“The early Christians didn’t adopt metaphysical explanations of their beliefs because it was stylish to do so. They weren’t trying to fit in among pagan intellectuals or make themselves popular with their persecutors and former persecutors. Contrary to what some Mormons think, neither is there any evidence of a cabal working to destroy God’s work and using Greek philosophy to do so. Instead, early Christian leaders were, first of all, responding to the real issues that confronted the Christian community as it was attacked from outside and as it encountered heresies within, heresies created or at least underscored as theological arguments and requiring response.
“Whatever the problems of metaphysics, apology is an unavoidable Christian activity, and apology often requires metaphysics. Perhaps eventually it always does. If you’re going to do apology, then you’re going to do theology, and unless you practice your religion in a vacuum, you’re eventually going to do apology of some kind. Q.E.D. for theology.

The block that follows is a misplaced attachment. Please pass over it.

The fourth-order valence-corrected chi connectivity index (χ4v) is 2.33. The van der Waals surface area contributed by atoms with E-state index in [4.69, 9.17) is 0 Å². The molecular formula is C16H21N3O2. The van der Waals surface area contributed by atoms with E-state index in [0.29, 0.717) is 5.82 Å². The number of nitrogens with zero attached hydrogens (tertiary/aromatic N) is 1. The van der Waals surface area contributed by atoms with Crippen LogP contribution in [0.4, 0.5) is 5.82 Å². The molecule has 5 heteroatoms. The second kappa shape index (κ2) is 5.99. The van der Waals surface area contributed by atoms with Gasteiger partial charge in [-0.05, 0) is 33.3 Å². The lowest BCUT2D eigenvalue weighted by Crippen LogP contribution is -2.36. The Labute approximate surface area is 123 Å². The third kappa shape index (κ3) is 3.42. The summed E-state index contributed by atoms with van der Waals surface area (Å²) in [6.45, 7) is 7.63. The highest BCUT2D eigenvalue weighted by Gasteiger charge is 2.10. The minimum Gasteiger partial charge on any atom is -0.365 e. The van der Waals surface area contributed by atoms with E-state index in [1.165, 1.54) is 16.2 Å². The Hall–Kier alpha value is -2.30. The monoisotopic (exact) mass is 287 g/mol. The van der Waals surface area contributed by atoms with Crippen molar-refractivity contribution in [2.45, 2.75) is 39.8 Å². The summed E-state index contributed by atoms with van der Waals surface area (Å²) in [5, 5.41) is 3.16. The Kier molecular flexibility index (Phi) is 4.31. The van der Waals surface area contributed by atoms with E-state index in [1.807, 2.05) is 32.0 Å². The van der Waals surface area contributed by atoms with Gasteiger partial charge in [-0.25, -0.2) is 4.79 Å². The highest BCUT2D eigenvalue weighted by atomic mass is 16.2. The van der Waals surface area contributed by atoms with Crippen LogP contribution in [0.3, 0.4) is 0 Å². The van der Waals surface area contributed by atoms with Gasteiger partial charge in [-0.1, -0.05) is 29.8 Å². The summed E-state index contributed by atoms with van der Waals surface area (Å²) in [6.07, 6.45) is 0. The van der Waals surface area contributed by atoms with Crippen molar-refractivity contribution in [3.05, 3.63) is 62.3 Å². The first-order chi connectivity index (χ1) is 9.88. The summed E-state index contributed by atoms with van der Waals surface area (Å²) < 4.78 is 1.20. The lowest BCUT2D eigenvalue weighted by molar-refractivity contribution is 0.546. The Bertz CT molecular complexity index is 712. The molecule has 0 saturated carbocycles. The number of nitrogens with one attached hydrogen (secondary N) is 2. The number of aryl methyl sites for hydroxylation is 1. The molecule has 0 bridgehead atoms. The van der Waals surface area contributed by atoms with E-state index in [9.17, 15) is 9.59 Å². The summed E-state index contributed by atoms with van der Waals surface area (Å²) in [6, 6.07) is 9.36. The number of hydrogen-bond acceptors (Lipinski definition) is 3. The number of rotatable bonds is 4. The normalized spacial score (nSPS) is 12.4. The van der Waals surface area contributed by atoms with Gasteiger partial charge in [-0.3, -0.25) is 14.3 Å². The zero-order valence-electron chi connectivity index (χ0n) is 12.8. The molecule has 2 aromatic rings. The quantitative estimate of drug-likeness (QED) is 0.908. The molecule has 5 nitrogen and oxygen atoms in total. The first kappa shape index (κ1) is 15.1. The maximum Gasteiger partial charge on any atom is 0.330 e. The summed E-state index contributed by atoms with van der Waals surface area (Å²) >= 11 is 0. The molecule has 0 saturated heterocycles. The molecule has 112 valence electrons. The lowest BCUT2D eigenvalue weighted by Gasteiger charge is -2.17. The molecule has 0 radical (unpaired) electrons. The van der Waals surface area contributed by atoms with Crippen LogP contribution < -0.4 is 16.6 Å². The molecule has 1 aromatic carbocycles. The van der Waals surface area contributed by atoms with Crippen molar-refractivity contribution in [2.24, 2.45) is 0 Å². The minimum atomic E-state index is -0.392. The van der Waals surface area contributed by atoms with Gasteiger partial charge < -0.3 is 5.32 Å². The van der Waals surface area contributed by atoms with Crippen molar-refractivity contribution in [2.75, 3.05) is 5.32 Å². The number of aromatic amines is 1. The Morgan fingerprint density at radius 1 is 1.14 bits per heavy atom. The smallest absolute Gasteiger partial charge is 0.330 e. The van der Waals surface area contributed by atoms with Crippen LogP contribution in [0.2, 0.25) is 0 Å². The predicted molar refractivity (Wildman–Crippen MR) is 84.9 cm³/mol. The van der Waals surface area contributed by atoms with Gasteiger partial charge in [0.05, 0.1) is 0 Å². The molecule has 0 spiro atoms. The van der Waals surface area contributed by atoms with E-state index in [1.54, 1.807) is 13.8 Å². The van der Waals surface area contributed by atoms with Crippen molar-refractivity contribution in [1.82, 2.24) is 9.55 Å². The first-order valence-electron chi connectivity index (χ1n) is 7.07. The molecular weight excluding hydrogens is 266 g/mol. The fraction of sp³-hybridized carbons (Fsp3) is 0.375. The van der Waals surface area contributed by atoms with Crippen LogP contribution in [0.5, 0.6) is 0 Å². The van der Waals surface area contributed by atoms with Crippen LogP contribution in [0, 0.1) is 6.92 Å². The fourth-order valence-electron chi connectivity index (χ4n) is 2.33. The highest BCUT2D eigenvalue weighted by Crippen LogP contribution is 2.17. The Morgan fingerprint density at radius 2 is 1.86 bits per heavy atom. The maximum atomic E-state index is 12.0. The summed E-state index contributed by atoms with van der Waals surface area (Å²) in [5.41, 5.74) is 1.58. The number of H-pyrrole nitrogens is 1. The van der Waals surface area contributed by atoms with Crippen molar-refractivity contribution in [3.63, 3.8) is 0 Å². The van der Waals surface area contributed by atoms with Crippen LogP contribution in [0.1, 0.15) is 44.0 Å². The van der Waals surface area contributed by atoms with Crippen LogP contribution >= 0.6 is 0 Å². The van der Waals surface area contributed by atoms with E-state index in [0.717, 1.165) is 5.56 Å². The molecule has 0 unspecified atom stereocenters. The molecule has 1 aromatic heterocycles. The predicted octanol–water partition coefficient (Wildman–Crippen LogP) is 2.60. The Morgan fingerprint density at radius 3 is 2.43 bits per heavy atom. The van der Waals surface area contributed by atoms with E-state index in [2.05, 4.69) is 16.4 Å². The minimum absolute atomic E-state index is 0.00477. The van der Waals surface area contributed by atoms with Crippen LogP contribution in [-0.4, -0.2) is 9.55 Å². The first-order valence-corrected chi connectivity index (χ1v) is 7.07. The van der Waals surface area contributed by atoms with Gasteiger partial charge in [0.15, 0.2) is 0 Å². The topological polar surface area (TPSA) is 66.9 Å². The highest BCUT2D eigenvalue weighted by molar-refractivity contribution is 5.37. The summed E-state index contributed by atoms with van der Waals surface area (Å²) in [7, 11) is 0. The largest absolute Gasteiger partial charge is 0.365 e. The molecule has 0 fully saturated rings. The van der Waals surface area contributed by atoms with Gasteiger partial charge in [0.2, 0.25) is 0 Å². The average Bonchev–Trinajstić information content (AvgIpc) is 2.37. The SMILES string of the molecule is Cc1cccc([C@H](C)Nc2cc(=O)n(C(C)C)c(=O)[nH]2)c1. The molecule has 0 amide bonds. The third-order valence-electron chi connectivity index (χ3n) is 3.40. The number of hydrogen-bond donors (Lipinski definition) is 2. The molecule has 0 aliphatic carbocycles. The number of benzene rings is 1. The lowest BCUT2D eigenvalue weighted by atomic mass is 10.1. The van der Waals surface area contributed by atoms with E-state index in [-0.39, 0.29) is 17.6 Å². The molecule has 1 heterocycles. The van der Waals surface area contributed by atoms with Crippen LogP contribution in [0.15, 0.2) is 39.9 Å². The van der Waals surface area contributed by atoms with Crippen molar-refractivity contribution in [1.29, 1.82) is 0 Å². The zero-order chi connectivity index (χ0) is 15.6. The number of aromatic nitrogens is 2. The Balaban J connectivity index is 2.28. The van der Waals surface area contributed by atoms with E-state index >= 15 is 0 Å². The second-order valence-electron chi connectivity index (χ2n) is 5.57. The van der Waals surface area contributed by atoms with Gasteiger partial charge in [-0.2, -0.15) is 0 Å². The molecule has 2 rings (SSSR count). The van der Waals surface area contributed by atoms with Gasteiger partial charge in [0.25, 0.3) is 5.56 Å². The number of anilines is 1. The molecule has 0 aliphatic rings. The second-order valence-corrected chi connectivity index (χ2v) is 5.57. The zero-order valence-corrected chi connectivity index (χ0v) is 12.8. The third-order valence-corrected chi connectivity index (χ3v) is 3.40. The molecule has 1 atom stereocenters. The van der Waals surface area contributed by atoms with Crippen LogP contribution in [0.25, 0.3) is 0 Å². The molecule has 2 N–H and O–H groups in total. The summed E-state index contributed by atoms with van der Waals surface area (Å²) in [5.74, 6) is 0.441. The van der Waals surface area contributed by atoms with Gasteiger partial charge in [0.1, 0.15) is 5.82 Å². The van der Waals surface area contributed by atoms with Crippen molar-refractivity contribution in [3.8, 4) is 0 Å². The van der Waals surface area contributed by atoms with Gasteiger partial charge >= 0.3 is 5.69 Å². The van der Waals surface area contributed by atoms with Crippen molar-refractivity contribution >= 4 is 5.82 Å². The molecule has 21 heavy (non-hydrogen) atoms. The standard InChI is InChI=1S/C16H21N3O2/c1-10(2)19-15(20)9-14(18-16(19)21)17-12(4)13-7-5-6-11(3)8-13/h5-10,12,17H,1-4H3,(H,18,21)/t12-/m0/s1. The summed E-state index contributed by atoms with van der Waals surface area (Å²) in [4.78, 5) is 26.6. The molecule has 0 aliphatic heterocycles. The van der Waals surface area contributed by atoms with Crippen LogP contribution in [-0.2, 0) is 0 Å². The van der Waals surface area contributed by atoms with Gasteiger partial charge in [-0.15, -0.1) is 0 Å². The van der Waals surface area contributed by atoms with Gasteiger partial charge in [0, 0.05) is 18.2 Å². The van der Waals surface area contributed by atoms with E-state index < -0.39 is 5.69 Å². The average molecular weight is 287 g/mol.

“Presumably, just as we sometimes run up against questions for which we feel an acute need for rational answers, early Christians were also, secondarily, responding to questions that arose in their minds as they thought about their religious lives. Apart from the challenges to religion made by skeptics of one sort or another — believers or not — genuine intellectual challenges arise as we think about our life before God. In a culture with a history such as that of the West, those challenges push us to demand answers that accord with reason. Unavoidably those answers will eventually be metaphysical / theological. Q.E.D. again.
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“James Faulconer is a Richard L. Evans Professor of Religious Understanding at Brigham Young University, where he has taught philosophy since 1975.”
James Faulconer, “Just say . . . whatever!”, Speaking Silence blog (on patheos.com), December 9, 2010.